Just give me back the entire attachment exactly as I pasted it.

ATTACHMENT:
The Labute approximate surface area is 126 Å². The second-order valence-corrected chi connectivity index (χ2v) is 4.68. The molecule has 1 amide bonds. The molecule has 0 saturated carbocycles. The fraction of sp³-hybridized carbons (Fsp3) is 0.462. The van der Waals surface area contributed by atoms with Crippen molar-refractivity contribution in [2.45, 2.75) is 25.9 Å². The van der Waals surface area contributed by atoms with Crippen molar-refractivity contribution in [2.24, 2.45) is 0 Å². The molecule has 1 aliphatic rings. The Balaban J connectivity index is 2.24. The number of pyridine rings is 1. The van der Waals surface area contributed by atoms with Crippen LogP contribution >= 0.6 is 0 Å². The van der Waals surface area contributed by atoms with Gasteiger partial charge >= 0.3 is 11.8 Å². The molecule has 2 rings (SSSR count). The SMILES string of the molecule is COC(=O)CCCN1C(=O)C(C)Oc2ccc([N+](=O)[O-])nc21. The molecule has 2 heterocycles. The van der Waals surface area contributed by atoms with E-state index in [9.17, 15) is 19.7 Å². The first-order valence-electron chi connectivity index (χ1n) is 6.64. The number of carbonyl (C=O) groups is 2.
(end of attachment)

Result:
The Labute approximate surface area is 126 Å². The second-order valence-corrected chi connectivity index (χ2v) is 4.68. The molecule has 1 amide bonds. The molecule has 0 saturated carbocycles. The fraction of sp³-hybridized carbons (Fsp3) is 0.462. The van der Waals surface area contributed by atoms with Crippen molar-refractivity contribution in [2.45, 2.75) is 25.9 Å². The van der Waals surface area contributed by atoms with Crippen molar-refractivity contribution in [2.24, 2.45) is 0 Å². The molecule has 1 aliphatic rings. The Balaban J connectivity index is 2.24. The number of pyridine rings is 1. The van der Waals surface area contributed by atoms with Crippen LogP contribution >= 0.6 is 0 Å². The van der Waals surface area contributed by atoms with Gasteiger partial charge >= 0.3 is 11.8 Å². The molecule has 2 rings (SSSR count). The SMILES string of the molecule is COC(=O)CCCN1C(=O)C(C)Oc2ccc([N+](=O)[O-])nc21. The molecule has 2 heterocycles. The van der Waals surface area contributed by atoms with E-state index in [9.17, 15) is 19.7 Å². The first-order valence-electron chi connectivity index (χ1n) is 6.64. The number of carbonyl (C=O) groups is 2.